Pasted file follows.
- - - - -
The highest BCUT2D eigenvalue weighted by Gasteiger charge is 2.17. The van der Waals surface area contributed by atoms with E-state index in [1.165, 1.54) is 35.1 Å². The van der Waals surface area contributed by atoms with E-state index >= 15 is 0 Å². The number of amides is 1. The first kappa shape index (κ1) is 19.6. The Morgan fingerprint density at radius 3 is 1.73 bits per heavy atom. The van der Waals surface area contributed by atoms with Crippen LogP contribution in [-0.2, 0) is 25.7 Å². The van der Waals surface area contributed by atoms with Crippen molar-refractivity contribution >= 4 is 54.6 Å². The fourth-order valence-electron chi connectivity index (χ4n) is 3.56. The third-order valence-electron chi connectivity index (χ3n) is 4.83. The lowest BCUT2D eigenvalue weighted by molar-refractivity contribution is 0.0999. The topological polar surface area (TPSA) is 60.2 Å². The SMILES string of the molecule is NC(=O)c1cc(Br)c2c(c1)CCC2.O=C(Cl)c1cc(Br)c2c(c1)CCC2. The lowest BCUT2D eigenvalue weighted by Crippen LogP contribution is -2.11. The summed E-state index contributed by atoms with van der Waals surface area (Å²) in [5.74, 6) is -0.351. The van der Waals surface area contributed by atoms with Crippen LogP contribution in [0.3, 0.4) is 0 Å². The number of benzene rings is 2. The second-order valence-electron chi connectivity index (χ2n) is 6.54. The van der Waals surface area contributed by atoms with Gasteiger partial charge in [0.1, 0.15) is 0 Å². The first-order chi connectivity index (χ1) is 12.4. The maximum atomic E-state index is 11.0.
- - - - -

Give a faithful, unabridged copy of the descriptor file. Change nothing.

The highest BCUT2D eigenvalue weighted by Gasteiger charge is 2.17. The van der Waals surface area contributed by atoms with E-state index in [1.165, 1.54) is 35.1 Å². The van der Waals surface area contributed by atoms with E-state index >= 15 is 0 Å². The number of amides is 1. The first kappa shape index (κ1) is 19.6. The Morgan fingerprint density at radius 3 is 1.73 bits per heavy atom. The van der Waals surface area contributed by atoms with Crippen LogP contribution in [-0.2, 0) is 25.7 Å². The van der Waals surface area contributed by atoms with Crippen molar-refractivity contribution >= 4 is 54.6 Å². The fourth-order valence-electron chi connectivity index (χ4n) is 3.56. The third-order valence-electron chi connectivity index (χ3n) is 4.83. The lowest BCUT2D eigenvalue weighted by molar-refractivity contribution is 0.0999. The topological polar surface area (TPSA) is 60.2 Å². The SMILES string of the molecule is NC(=O)c1cc(Br)c2c(c1)CCC2.O=C(Cl)c1cc(Br)c2c(c1)CCC2. The lowest BCUT2D eigenvalue weighted by Crippen LogP contribution is -2.11. The summed E-state index contributed by atoms with van der Waals surface area (Å²) in [5.74, 6) is -0.351. The van der Waals surface area contributed by atoms with Crippen LogP contribution in [0.3, 0.4) is 0 Å². The number of benzene rings is 2. The second-order valence-electron chi connectivity index (χ2n) is 6.54. The van der Waals surface area contributed by atoms with Gasteiger partial charge in [0.1, 0.15) is 0 Å². The first-order chi connectivity index (χ1) is 12.4. The maximum atomic E-state index is 11.0.